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Rachelle Splatt In Pits

While other sports hurry to establish professional women's leagues and ensure gender equity, there is one professional sport where men and women compete alongside one another in an equal environment – Top Fuel drag racing.

There is no program established to increase the amount of women drivers involved, nor subsidising of drivers financially. The women at the pro level of Top Fuel drag racing are there simply because, like their male counterparts, they are the best drag racers in the country, capable of the reactions and driving feel needed to handle 10,000 horsepower nitro-fuelled engines.

All of the drivers are popular with fans, all attract the same amount of spectators and all enjoy the same media coverage. When it comes to Top Fuel drag racing, a woman racing isn't a cause for a national PR push or special treatment – they race on their merits and skill.

Women make up almost 50% of the Top Fuel field that will compete this Saturday at Sydney Dragway's Nitro Thunder event.

There's Victorian team owner Rachelle Splatt, driving the Gulf Western Oil dragster, who has found herself returning to the sport after a decade away. She began racing in Top Fuel at just 23 years of age after watching her father drive and has competed in the USA, most famously becoming the first Australian to exceed 300mph on a drag strip, as well as the first woman in the world to accomplish the feat.

There's Queenslander Kelly Bettes, who is in second place in the championship and fighting to take over the lead this weekend. Driving for Lamattina Top Fuel Racing, Bettes was nine years old when she first took to the track in the Junior Dragster category, a motorsport nursery that has seen many new talents emerge. The daughter of drag racing promoter Steve Bettes, Kelly has earned a reputation for being able to drive the wheels off nearly anything.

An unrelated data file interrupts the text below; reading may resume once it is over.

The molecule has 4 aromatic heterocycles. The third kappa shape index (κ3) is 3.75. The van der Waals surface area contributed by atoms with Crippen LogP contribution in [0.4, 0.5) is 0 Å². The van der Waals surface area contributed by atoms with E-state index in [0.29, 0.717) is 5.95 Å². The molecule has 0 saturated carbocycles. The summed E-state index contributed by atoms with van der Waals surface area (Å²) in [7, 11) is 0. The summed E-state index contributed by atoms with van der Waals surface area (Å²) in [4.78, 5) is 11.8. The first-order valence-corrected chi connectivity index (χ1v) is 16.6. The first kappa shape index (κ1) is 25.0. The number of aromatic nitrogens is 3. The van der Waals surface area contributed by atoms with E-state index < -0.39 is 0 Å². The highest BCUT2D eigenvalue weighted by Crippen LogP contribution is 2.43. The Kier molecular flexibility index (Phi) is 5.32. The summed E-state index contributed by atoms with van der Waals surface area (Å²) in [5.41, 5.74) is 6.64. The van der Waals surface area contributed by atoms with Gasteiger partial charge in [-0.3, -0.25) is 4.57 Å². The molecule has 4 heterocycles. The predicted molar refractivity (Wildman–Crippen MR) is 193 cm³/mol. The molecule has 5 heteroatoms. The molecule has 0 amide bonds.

And then there's Californian Ashley Sanford. While she wins praise for her close interaction with fans, she's also one of the most capable drivers on the track, rarely making mistakes and gaining the experience to hopefully make a shot at a full time ride in the USA's NHRA Mello Yello Series, the world's biggest drag racing competition.

Speaking of the USA, it just so happens that the reigning Top Fuel champion there is Brittany Force – but she's not even the first woman to own that title. A woman in Top Fuel is just another racer on perhaps the most even playing field in professional sport.

When championship leader Damien Harris races Kelly Bettes he does not see a woman in the dragster opposite him, he sees a rival in the points chase. When Wayne Newby races Ashley Sanford, he sees a stablemate with exactly the same goals as his – do the team proud. When Terry Sainty races Rachelle Splatt, he sees another independent team owner doing it tough just like him.

When the Top Fuel dragsters light up the track this Saturday at Sydney Dragway it's not a case of women versus men. It's simply eight of the most talented drivers from around the world doing what they do best.

- Top Fuel Australia Media Release